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Letting Go: The Fear of Collaboration
Can you envision a scarier picture than people sharing corporate secrets as freely as they download MP3 files from Napster? But it doesn't have to be this way. Peer-to-peer computing, technology-based interaction that completely eliminates the company as player, can be a powerful medium to promote the kind of ad hoc collaboration that can yield better business information delivered faster.
Posted Jul 31, 2001
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Can you envision a scarier picture than people sharing corporate secrets as freely as they download MP3 files from Napster? But it doesn't have to be this way. Peer-to-peer computing, technology-based interaction that completely eliminates the company as player, can be a powerful medium to promote the kind of ad hoc collaboration that can yield better business information delivered faster. By making online collaboration like picking up the phone rather than like arranging a conference, P2P refocuses attention away from the tools and onto the task at hand.

Like the Web, P2P involves technology only secondarily. It has more to do with the many ways in which people interact with business information and collaborate on knowledge work. P2P fits remarkably well into the distributed business model by allowing people, processes and information to come together regardless of physical boundaries. So does the Web, of course, but Internet and intranet processes are still structurally centralized. And extranets, while they extend access to corporate content beyond the enterprise, typically fail to take into account the business processes that must occur around that content.

One answer to this problem is virtual workplace software such as eRoom, Inovie TeamCenter or SiteScape. These are environments in cyberspace that can be used for online meetings, complete with tools for working together on documents. They offer a convenient way for dispersed teams to view a common document and have a threaded text discussion. But ultimately, this generation of collaboration tools is weighed down by outmoded metaphors such as rooms and documents. In a virtual world, for example, the number of meeting rooms is unlimited; why is it still necessary to sign up for a room?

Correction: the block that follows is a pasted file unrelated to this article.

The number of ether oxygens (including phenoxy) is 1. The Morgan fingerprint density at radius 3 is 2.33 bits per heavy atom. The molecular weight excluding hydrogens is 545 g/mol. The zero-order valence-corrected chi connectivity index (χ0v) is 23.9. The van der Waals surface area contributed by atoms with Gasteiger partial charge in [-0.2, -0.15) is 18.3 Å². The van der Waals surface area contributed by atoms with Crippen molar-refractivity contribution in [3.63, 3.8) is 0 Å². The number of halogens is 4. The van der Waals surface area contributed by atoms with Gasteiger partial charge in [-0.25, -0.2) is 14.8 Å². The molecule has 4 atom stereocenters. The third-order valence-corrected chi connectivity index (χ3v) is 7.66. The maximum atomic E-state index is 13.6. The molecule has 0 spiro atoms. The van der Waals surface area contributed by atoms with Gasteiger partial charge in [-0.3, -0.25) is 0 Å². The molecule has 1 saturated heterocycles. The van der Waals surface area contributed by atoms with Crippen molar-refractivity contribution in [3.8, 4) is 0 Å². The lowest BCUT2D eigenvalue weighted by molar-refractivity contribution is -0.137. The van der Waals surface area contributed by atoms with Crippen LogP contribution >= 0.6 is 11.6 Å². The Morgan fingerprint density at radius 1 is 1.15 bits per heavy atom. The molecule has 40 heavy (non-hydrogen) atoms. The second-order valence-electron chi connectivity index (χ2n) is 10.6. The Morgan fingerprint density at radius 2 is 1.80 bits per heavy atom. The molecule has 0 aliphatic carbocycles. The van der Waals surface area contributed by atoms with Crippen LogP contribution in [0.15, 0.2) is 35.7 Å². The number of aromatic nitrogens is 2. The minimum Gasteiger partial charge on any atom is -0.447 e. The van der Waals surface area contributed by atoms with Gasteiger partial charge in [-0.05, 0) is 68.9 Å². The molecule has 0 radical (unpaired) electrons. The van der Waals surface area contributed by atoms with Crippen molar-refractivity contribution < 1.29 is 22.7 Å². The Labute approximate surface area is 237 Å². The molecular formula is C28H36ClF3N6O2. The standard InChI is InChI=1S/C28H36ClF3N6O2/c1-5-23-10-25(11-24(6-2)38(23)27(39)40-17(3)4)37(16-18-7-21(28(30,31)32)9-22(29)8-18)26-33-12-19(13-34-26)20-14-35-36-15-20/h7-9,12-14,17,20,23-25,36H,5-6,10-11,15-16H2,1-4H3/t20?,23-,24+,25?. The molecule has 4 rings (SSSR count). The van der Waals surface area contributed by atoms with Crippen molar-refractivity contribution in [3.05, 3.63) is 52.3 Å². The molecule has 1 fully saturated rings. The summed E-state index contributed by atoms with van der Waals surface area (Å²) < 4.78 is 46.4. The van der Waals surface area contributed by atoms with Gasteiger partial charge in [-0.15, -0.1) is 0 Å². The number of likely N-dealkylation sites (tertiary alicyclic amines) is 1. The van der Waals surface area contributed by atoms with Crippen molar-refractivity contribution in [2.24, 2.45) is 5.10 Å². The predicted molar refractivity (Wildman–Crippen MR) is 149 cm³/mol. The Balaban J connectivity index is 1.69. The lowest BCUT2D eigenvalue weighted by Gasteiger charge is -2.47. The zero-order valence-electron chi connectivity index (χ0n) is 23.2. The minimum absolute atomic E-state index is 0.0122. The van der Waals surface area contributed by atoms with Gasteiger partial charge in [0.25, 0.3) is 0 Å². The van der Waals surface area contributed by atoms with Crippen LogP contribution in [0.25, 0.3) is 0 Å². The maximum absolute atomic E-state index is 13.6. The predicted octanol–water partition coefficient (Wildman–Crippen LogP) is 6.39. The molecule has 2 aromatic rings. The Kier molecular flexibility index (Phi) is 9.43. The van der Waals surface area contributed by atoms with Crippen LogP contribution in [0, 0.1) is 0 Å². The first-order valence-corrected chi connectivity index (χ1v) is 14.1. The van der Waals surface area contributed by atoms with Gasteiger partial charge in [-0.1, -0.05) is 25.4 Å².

New tools such as NXT 3 from NextPage and Groove by Ray Ozzie go further, breaking free of many physical office metaphors to provide a more transparent interface that can inspire spontaneous bouts of collaboration. Small groups can interact in a private, secure space that exists not on some central server but on each other's machines. This allows individuals to maintain control--control over content, control over who can and can't participate, and control over the kind of functionality that is available to people in that space.

Do I sense the fear creeping in again? Of course, you still need to protect your intellectual property. But unless you provide an environment in which truly unfettered and spontaneous brainstorming can occur, you won't end up with many ideas worth protecting. Protecting that intangible capital is ultimately a matter of your company's culture, in any case, not a job for technology tools. And in the end, increasing the effectiveness of your employees will win out over maintaining control every time.

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